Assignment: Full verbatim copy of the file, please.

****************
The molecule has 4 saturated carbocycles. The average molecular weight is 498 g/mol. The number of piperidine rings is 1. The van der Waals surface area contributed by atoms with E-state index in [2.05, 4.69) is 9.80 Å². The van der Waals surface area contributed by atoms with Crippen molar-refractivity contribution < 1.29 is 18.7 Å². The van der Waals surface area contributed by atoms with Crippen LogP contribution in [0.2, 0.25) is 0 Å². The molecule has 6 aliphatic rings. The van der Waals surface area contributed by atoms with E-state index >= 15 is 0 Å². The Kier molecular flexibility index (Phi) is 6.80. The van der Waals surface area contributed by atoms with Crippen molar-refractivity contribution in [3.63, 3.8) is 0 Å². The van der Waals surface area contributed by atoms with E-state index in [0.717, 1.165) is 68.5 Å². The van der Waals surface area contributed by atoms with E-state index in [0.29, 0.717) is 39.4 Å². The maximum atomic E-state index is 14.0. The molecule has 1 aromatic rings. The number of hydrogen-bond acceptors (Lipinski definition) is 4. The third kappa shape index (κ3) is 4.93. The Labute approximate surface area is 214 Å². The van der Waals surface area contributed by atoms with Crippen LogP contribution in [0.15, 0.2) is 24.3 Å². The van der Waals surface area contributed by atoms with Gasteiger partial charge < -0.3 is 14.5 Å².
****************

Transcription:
The molecule has 4 saturated carbocycles. The average molecular weight is 498 g/mol. The number of piperidine rings is 1. The van der Waals surface area contributed by atoms with E-state index in [2.05, 4.69) is 9.80 Å². The van der Waals surface area contributed by atoms with Crippen molar-refractivity contribution < 1.29 is 18.7 Å². The van der Waals surface area contributed by atoms with Crippen LogP contribution in [0.2, 0.25) is 0 Å². The molecule has 6 aliphatic rings. The van der Waals surface area contributed by atoms with E-state index >= 15 is 0 Å². The Kier molecular flexibility index (Phi) is 6.80. The van der Waals surface area contributed by atoms with Crippen molar-refractivity contribution in [3.63, 3.8) is 0 Å². The van der Waals surface area contributed by atoms with E-state index in [0.717, 1.165) is 68.5 Å². The van der Waals surface area contributed by atoms with E-state index in [0.29, 0.717) is 39.4 Å². The maximum atomic E-state index is 14.0. The molecule has 1 aromatic rings. The number of hydrogen-bond acceptors (Lipinski definition) is 4. The third kappa shape index (κ3) is 4.93. The Labute approximate surface area is 214 Å². The van der Waals surface area contributed by atoms with Crippen LogP contribution in [0.15, 0.2) is 24.3 Å². The van der Waals surface area contributed by atoms with Gasteiger partial charge < -0.3 is 14.5 Å².